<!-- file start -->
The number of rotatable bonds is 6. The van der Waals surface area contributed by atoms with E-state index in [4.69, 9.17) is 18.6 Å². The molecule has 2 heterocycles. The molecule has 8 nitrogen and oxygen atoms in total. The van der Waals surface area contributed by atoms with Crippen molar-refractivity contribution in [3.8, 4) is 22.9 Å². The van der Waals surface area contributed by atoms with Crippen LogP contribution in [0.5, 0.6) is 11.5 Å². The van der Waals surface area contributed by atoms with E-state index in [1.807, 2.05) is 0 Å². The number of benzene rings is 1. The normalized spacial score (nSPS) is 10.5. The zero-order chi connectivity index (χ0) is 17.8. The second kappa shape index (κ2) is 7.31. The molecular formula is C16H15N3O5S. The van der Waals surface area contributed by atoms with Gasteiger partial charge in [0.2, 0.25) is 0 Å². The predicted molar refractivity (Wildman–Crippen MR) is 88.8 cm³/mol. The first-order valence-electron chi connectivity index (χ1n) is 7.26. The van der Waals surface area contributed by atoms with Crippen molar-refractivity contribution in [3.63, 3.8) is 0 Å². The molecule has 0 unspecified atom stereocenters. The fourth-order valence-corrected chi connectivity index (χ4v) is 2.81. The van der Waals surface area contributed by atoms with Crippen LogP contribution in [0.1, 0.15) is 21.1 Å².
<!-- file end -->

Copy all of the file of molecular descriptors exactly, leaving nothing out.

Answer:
The number of rotatable bonds is 6. The van der Waals surface area contributed by atoms with E-state index in [4.69, 9.17) is 18.6 Å². The molecule has 2 heterocycles. The molecule has 8 nitrogen and oxygen atoms in total. The van der Waals surface area contributed by atoms with Crippen molar-refractivity contribution in [3.8, 4) is 22.9 Å². The van der Waals surface area contributed by atoms with Crippen LogP contribution in [0.5, 0.6) is 11.5 Å². The van der Waals surface area contributed by atoms with E-state index in [1.807, 2.05) is 0 Å². The number of benzene rings is 1. The normalized spacial score (nSPS) is 10.5. The zero-order chi connectivity index (χ0) is 17.8. The second kappa shape index (κ2) is 7.31. The molecular formula is C16H15N3O5S. The van der Waals surface area contributed by atoms with Gasteiger partial charge in [0.2, 0.25) is 0 Å². The predicted molar refractivity (Wildman–Crippen MR) is 88.8 cm³/mol. The first-order valence-electron chi connectivity index (χ1n) is 7.26. The van der Waals surface area contributed by atoms with Crippen molar-refractivity contribution in [3.63, 3.8) is 0 Å². The molecule has 0 unspecified atom stereocenters. The fourth-order valence-corrected chi connectivity index (χ4v) is 2.81. The van der Waals surface area contributed by atoms with Crippen LogP contribution in [0.1, 0.15) is 21.1 Å².